Adaptive mesh refinement (AMR), another term for h refinement, increases resolution locally either by adding cells within the grid structure or by overlaying additional cells of finer resolution on top of the grid without changing the base grid structure. Skamarock et al. (1989) and Skamarock and Klemp (1993) implemented AMR by placing finer-resolution meshes over the coarse grid in areas which had large truncation error estimates. The gridcell solutions and boundary conditions between the higher-resolution meshes and the base grid are continually updated. In a more recent example, Chen et al. (2011a) use AMR that overlays high-resolution meshes in areas of interest in a shallow-water model on a cubed-sphere grid. Examples of AMR techniques that locally add and remove cells to the base grid for the shallow-water equations on the sphere have been presented by Behrens et al. (2005), Läuter et al. (2007), St-Cyr et al. (2008), and Marras et al. (2015). Both Behrens et al. (2005) and Läuter et al. (2007) use conformal unstructured finite-element meshes. In conformal grids, each cell shares an edge with exactly one other cell, while on a nonconforming grid, cells can share an edge with more than one neighboring element. The two AMR models described in St-Cyr et al. (2008)—a block-structured finite-volume method on a latitude–longitude grid and a spectral-element method on a cubed-sphere grid—use nonconforming meshes and a quad-tree based AMR method with gradient- or vorticity-based refinement criteria. Marras et al. (2015) compared the use of an AMR approach on several structured and unstructured nonconformal grids. Use of AMR in a regional model paired with a physical parameterization package was presented in Bacon et al. (2000). Furthermore, AMR methods have also been investigated for 2D flow fields in Cartesian geometry. Recent examples include Müller et al. (2013) and Kopera and Giraldo (2014) who analyzed a tree-structured AMR algorithm for nonhydrostatic dynamical cores in the x–z plane, and Hendricks et al. (2016) who explored static and dynamic AMR for tropical cyclone–like vortices in a shallow-water model on an f plane with a constant Coriolis parameter f.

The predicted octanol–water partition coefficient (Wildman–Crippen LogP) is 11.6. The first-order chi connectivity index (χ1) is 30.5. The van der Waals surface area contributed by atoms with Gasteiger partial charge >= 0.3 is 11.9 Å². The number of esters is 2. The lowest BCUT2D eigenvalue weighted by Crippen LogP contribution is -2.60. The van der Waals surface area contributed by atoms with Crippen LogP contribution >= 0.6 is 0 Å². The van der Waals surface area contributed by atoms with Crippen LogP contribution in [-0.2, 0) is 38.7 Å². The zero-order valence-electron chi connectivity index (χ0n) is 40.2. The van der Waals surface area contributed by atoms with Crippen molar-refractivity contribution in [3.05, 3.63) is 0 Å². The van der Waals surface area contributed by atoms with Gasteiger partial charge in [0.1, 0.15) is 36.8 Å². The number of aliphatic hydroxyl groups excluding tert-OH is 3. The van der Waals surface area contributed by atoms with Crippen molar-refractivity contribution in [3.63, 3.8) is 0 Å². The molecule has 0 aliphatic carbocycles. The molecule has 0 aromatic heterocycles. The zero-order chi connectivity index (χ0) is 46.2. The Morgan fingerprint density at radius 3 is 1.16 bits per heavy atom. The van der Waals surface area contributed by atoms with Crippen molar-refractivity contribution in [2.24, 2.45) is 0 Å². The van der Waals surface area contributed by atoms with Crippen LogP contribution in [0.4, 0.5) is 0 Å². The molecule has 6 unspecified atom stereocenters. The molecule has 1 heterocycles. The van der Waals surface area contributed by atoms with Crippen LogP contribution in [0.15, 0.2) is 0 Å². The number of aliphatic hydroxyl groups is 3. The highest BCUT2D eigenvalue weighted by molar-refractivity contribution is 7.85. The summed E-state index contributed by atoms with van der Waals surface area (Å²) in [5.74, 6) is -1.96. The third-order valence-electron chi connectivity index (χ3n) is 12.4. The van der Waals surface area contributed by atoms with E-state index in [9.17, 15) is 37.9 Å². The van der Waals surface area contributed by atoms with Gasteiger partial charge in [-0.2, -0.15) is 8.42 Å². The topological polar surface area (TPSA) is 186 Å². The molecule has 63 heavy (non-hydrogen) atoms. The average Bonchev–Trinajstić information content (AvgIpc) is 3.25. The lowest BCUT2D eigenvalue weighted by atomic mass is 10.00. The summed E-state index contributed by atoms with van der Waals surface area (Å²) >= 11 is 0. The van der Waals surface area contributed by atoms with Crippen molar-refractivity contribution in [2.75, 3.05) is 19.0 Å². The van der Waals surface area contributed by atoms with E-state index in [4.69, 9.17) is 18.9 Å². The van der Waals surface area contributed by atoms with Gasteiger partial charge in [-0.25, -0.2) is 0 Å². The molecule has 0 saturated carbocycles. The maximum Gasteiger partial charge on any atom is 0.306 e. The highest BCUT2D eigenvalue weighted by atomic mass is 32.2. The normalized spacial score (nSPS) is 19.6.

The third type of dynamic refinement, p refinement, holds the grid spacing fixed but changes the order of the polynomial approximation within each grid element to increase local resolution. Use of p refinement with discontinuous Galerkin (DG) methods for the shallow-water equations were described by Kubatko et al. (2009) and Tumolo and Bonaventura (2015). A hybrid refinement method that combines the h- and p-refinements methods was demonstrated by Eskilsson (2011), and Blaise and St-Cyr (2012) used an hp-adaptive DG method to model the shallow-water equations on the sphere for global tsunami simulations. Recently, Aechtner et al. (2015) implemented a new adaptive wavelet approach for local dynamic refinement with the 2D shallow-water equations on the sphere.